At sea level, one US liquid pint of water weighs 1.04318 pounds (16.6909 oz), which gives rise to a popular saying: “A pint’s a pound, the world around.”
While the recent bank failures of Silicon Valley Bank and Signature Bank have many US congressmen and citizens wondering about the future of cryptocurrencies, across the pond, the Bank of England is soliciting input into the possibilities of issuing a digital pound.
The digital pound would be a British Central Bank Digital Currency (“CBDC”). Referred to as the digital pound by the Bank of England, the press has also dubbed this venture as the “digital sterling,” as well as “Britcoin.”
What is Intended
The Bank of England has publicly declared the digital pound would be exactly equivalent and exchangeable for fiat currency, and that both fiat pounds and digital pounds would be used for day-to-day spending and usable in-store or making payments. Want to get your beans and eggs with your morning brew at your local stand before hopping on the tube? You’ll be able to hand over a 5-pound note just as you do now, or, once introduced, pay with the balance of digital pounds of sterling on your cell phone.
As people continue to evolve away from using cash, and digital payments become more common, the Bank of England and His Majesty’s Treasury foresee a need for and benefits from a digital pound. This is because the way people pay for things is changing. People are not using cash as much as they used to, and digital payments are becoming more common.
In light of this long-term trend, the Bank of England and HM Treasury anticipate there is likely to be a future need for, and benefits from, a digital pound. While remaining backed by the government and thereby not posing users with the default risk of private digital money, a digital pound could also serve to spur innovation in the marketplace and improve the options people have for making payments. The proposed digital pound model being proposed by the Bank of England would enable private companies to innovate, make payments more efficient, and give consumers more choice.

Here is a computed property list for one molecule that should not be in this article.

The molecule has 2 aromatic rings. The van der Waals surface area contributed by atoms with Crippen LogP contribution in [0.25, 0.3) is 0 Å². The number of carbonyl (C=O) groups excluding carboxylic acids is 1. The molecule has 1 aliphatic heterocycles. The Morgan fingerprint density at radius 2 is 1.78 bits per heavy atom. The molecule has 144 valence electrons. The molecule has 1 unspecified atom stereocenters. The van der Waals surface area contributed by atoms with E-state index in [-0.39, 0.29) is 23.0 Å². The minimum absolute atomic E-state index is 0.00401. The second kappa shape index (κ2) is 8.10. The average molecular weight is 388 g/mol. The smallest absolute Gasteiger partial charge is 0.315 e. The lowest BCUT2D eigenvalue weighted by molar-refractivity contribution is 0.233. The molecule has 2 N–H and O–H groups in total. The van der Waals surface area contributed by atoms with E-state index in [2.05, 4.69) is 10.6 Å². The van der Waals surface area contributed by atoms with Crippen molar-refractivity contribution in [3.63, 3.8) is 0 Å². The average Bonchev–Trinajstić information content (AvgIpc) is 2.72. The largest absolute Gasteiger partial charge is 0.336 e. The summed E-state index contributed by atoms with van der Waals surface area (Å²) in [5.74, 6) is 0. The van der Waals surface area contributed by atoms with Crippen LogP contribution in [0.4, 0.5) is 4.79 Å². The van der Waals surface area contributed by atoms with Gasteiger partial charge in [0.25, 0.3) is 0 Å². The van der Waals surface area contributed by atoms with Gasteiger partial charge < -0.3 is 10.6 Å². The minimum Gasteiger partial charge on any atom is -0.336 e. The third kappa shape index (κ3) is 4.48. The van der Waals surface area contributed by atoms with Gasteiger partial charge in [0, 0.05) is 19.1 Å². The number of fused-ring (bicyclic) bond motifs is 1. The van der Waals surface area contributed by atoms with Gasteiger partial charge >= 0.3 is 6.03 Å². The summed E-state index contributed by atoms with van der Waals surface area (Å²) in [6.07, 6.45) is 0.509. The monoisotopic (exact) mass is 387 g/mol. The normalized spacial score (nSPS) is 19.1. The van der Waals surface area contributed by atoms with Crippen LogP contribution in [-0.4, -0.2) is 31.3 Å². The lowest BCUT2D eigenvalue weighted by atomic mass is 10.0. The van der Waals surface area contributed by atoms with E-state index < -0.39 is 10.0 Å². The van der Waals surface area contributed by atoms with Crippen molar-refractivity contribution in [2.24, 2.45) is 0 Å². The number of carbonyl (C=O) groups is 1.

Timing of Digital Pound
No need to throw away your pound notes yet. The Bank of England has a 3-year design phase, including technology and policy requirements, for the digital pound. Only then, if the government concludes that a case for digital pound has been made, will the Bank of England move to a build phase. That phase, which has not even been scheduled yet, would mean that the earliest date that a digital pound could be issued would be late this decade.
Publicly Available “Britcoin” Resources to Review
The Bank of England and His Majesty’s Treasury have made publicly available a consultation paper that explores the need for a digital pound and proposes a set of design choices, that readers may access here:
Become a Financial Services Experience Maker
Perficient has the industry experience and capabilities to transform and power financial services firms with modern technology and digital solutions. Explore how we can help you become an experience maker in financial services.
In addition, the Bank of England has published an online technology paper looking at the technical aspects of the model under consideration including performance, security (hack-proof would seem obvious), resilience (people need to make and accept payments during war, drought, and blackouts), and energy use. That paper is available for readers of this blog here:
Contacting the Bank of England
Readers of this blog are strongly encouraged to read both papers linked above, and once they have finalized their informed opinion, to contact the Bank of England prior to the deadline of June 7, 2023.
Comments may be provided via postal mail (yes, the irony of making your thoughts known on a digital currency via snail mail is not lost on us) at:
Digital Pound Consultation
Bank of England
Email submissions can also be submitted to: firstname.lastname@example.org
Comments on the technology paper may be made via email to: CBDC@bankofengland.co.uk
Contributing Authors: Carl Aridas, Project Manager, and Ryan Scruby, Project Manager